The GFC ten years on, and why we’re not primed for another one

Alex PollakPress

By Alex Pollak, CIO Loftus Peak

Key Takeaways:

  • This correction is just that – the problems we are facing are objectively nowhere near as large as those of the GFC
  • At that time, the situation globally was so bad that the then PM Kevin Rudd had to guarantee the Australian bank deposits
  • We believe stocks should rebound over the coming months – and are positioning the Loftus Peak Global Disruption Fund to take advantage of this.

What happened in October, 2008?

The sell-off we have experienced globally is a result of rising interest rates as quantitative easing is unwound in the US and the sabre-rattling around tariffs, especially as regards China. The Australian dollar is collateral damage – at time of writing it is hovering just above US71c.

Is this the end? A week ago, on the tenth anniversary of the global financial crisis (October 2008, more or less) the AFR extracted a headline from the front page it published at that time. The headline (right) said “Rudd guarantees bank deposits”.

We don’t recommend that anyone base their financial expectations on a single data point, but it is useful to reflect on the seriousness of the problem then, to help understand where we are now. It was so bad that the government had to explicitly guarantee voters’ bank deposits.

They had of course seen the situation in the UK, where Northern Rock, a building society/bank, had daily queues of people outside it trying to take out money. At that time in Australia there were well-sourced reports of people making withdrawals only to put the cash into a safe deposit box in the same branch.

As an aside, I was at that point an operative of Macquarie Bank, and in regular director briefings it was noted that there were real questions about whether the Australian banks could raise finance internationally to fund their lending operations. The debt markets had effectively frozen. In providing the government guarantee, Rudd effectively underwrote the confidence in the banks’ solvency.

Back to today

The unwinding of US$4.3 trillion of quantitative easing is effectively reducing liquidity globally, which is bubbling up as doubts about sovereign bonds in Turkey, Argentina and Brazil, among others. Locally, there are other tells: house prices are falling in Australia as banks adjust the volume of lending (limiting interest-only, low-doc or investment property loans) rather than the price (ie not interest rates – so unusually clever for a bank).

Almost all bull runs take place against a backdrop of rising interest rates – central banks usually go into battle against an overheating economy and stock market, with inflation being the target. Raising rates is the blunt instrument of choice and equity markets ultimately get damaged. In a crash, badly damaged.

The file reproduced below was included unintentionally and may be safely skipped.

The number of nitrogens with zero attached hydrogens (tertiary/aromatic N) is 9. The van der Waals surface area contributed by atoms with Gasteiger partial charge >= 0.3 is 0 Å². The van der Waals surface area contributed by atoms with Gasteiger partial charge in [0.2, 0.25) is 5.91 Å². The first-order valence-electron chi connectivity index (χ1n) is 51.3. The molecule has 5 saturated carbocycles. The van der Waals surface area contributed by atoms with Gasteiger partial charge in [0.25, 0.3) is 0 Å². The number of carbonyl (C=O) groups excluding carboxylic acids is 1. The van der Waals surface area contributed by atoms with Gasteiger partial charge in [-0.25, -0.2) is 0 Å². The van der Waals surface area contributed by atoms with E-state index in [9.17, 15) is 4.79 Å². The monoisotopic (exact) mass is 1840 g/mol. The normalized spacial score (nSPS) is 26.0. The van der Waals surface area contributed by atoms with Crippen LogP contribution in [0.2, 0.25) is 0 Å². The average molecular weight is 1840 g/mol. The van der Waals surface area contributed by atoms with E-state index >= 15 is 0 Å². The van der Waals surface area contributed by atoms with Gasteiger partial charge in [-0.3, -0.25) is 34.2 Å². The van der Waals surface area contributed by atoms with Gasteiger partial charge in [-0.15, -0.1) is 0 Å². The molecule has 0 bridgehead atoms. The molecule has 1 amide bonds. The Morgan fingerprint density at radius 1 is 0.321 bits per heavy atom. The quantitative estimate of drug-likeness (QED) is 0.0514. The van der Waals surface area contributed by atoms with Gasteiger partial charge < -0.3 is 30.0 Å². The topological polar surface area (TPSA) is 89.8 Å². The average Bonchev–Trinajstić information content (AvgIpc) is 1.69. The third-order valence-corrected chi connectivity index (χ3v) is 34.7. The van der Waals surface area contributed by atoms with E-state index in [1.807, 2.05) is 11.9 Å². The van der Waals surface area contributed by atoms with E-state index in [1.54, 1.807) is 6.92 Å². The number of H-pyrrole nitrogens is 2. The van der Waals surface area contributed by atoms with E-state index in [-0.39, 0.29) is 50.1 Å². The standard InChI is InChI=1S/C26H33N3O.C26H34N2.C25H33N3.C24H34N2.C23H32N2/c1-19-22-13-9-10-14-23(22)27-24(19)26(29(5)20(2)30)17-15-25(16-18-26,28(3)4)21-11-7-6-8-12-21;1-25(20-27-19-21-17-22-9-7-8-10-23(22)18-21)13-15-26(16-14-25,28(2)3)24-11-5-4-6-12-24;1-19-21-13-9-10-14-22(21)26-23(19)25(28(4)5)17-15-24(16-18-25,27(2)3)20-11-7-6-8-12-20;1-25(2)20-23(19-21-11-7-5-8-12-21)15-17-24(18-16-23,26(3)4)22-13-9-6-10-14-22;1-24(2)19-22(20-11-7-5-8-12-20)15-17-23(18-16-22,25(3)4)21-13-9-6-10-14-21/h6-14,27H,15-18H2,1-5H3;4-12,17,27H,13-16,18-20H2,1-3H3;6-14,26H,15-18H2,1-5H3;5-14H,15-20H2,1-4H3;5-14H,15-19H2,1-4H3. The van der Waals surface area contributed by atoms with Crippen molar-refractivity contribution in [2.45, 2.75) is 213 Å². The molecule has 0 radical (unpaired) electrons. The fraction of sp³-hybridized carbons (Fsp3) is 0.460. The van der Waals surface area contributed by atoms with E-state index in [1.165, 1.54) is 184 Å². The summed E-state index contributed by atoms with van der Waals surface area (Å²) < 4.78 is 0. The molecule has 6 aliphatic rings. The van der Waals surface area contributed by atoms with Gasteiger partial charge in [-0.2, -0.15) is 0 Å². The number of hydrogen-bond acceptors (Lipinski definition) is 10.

At the same time, whole industries are being disrupted – network television (streaming services like Netflix and Stan), retailing (it seems clear that Wesfarmers is spinning off Coles because it can’t find a buyer), manufacturing, transport (the switch from the petrol engine to battery)  and telephony (there is a good chance Telstra will have its executive remuneration package rejected, quite correctly, since its management has failed to transition the company effectively in an NBN world).

Were companies overpriced?

There are undoubtedly pockets of overvaluation. Amazon at almost $2050 a share was stretched on North American retail (Amazon stock plus third party merchandise), as well as some dreaming built into the cloud business, and on one analysis we saw a double-count on the Prime membership (which is part of retail, and so should not be valued separately). It’s not that Amazon won’t get there – but it’s more fairly priced under US$1800/share.

Over the next two weeks we have a slew of earnings numbers including Netflix, Baidu, Google, Facebook and Amazon. The pull-back we have seen may reflect some wariness over whether these companies will continue to deliver – unfounded in the case of Netflix, which last night surged 11% in after-market trading as it delivered on revenue and subscribers and exceeded earnings handily (following a disappointing previous quarter on weaker subscriber growth).

Investors should have cottoned on to the regular periods of outperformance following earnings releases and adjusted their behaviour accordingly thus making the selldown seem somewhat counterintuitive.

Let’s not have any doubt. We are not going back to a world where runners carry a cd player on their hip, or tourists pack an instamatic camera in the carry-on, or indeed network television takes all the viewers.

Sears, the iconic American retail, has just filed for bankruptcy protection. We published a chart last month which deserves a second run. It shows the correlation between the growth of e-commerce and smartphone penetration. As penetration went up through 80% for devices, e-commerce in North America, Asia and Europe also grew. But it is still only around 10% on these 2017 numbers, and could probably easily double as consumers globally become more comfortable with it. It is a rich irony, of course, that the chart is put out by Nielsen, which is in the business selling stuff through network TV in old-timey supermarkets.

Copyright © 2017 The Nielsen Company

So are we in line for a meltdown?

That’s not our view – we are a long way away from the crisis of the global banking system, or indeed the need for a new set of guarantees on bank deposits locally. Sure, we are later in the cycle than we were – but this could have been said any time in the past four years, during which time some markets (and our portfolio) has doubled.

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